Wednesday, March 4, 2009

One cookie now or two cookies later

Yesterday I was talking with my friend about some difficult issues he was having related to raising his son, and in particular with respect to a complex decision where there are clear pros and cons on either side of the equation. On a certain level, of course, it's laughable to ask me about raising a child, since I've none of my own. But philosophy is philosophy; some wisdom is always worthy.

When we were talking, I was thinking of him and his son just as people like those I often help--which is to say graduate students. He's a smart guy, but his son is eight, so you can't quite talk through ideas the same way with an eight year old. "But there has to be a simplified parallel that he would understand," I finally claimed.

And there is; it's a classic one. I think that Daniel Goleman's book Emotional Intelligence says something to the effect that those who, as children, choose two cookies later over one now, tend to be more successful as adults--successful in most measurable dimensions, in terms of career, social life, etc. I don't know if Goleman's assertion is true, but it is clear to me that the one cookie now vs. two later is a model for many of the things we face in life.

My friend was concerned with some issues of social responsibility, but also with his son's social community, too. He felt a conflict between large-scale social responsibility, and a desire to care for his son and to give him opportunities. Two different value systems were coming into conflict.

As I was out running today, I was thinking that the one cookie now vs. two cookies later paradigm is a good one for talking about the complexity of issues, and for showing how we can be faced with questions whose answer is not clear, or which inevitably involve some sort of compromise.

Suppose you're offered one cookie now vs. two later. One good first question might be "how much later?" If you only have to wait one minute for the two cookies, it seems like a no-brainer. Similarly, if you are going to wait a decade to get the two cookies, it seems pointless not to take the one right now. Somewhere in between these two extremes, we might logically presume that there is a point where it is hard to decide.

In exploring the complexity of the question, we can also note that the reward offered for waiting (the two cookies) can be altered--maybe it's three cookies later, or ice cream and a cookie later instead of just a cookie now.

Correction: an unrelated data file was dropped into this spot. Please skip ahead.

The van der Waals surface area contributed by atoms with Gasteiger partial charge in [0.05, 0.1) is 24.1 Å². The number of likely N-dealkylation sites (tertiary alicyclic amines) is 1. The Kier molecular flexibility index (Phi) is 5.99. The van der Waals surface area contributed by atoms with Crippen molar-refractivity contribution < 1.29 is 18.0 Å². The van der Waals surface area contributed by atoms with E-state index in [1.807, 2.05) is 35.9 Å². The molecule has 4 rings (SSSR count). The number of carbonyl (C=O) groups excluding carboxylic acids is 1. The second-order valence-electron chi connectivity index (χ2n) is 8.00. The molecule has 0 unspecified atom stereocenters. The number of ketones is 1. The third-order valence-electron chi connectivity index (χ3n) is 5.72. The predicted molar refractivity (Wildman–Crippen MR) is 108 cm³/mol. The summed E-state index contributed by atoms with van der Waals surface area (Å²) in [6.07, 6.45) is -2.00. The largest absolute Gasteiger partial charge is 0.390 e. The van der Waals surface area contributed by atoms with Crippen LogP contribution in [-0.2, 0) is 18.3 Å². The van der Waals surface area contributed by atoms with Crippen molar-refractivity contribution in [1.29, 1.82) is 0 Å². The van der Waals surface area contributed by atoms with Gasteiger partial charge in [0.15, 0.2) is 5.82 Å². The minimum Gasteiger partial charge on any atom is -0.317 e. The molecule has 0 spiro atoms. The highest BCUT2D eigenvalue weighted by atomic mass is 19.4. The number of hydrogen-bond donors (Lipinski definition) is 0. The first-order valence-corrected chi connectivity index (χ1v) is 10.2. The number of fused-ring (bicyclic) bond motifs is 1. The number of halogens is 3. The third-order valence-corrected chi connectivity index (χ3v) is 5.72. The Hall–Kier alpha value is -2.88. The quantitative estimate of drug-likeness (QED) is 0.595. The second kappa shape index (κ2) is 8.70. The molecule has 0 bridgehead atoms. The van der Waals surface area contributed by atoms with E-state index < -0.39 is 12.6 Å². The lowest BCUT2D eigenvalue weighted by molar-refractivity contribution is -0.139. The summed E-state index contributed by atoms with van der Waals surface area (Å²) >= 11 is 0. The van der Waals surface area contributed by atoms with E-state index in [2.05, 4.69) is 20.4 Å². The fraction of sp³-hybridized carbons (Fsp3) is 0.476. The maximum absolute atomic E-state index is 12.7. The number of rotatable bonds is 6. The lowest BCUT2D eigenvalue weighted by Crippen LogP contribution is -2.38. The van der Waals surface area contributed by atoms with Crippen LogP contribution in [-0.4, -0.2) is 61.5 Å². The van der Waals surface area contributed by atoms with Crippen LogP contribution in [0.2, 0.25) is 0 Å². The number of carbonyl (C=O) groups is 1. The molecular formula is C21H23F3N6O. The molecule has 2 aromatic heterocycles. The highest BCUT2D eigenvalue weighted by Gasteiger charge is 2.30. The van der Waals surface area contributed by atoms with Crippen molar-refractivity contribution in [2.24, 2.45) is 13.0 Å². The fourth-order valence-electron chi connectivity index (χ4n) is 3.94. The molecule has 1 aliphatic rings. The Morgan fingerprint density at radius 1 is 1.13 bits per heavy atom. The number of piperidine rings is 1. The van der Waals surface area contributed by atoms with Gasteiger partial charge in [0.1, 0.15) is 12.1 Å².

These are terms, I think, that an eight year old could understand. On the other hand, getting an eight year old to see the point, and to accept it may be unlikely. After all, this is difficult for adults to manage.
Some decisions are like the one cookie now vs. two cookies in one minute decision: it's easily made. Most are not.

When we're writing, or when we're managing a project, or when we're trying to decide whether to support an institution (like my alma mater, the University of California at Berkeley), we're faced with questions that are much more closely balanced. Yes, the University builds weapons of mass destruction; it also harbors and supports some very good progressive thought. Yes, the university sports programs are problematic in many ways; they also do some good, and buying tickets to one game won't really make a difference. Yes, you want your son to be able to have communal activities with friends, including ones that you enjoyed as a youth; you also want your son to be able to make socially responsible decisions that promote peace, justice, etc.
Or, to take this out of the realm of my friend and into the realm of the writer: we might offer this similar paradigm:
shitty draft now vs. good draft later. How long do you wait for the good draft? A shitty draft now may be far superior--if, for example, you have been told you must submit something immediately or be dropped from your program. Sure, at such a moment it would be nice to have a good draft, but often we feel that the draft we currently have is a shitty one.
The answer is never clear. Laurence Sterne, author of Tristram Shandy, once wrote that a bad letter in good time was better than a good letter late (though he said it more elegantly than my awkward paraphrase, I have lost the original quote and the reference to my source--I think it was from a collection of his letters). But if you submit a bad draft to a publisher, you may be rejected out of hand, hurting your future chances, while waiting longer would have meant a better reception.

Sadly there is no clear answer to many of the problems that we struggle with (which may help explain why we struggle with them). I believe that the more clearly we can see what is involved in choosing the different alternatives, the better we can make a choice that will serve us well.

Well, the logic sounds ok, but I wouldn't want to try to convince anyone of the wisdom herein--least of all an eight year old.

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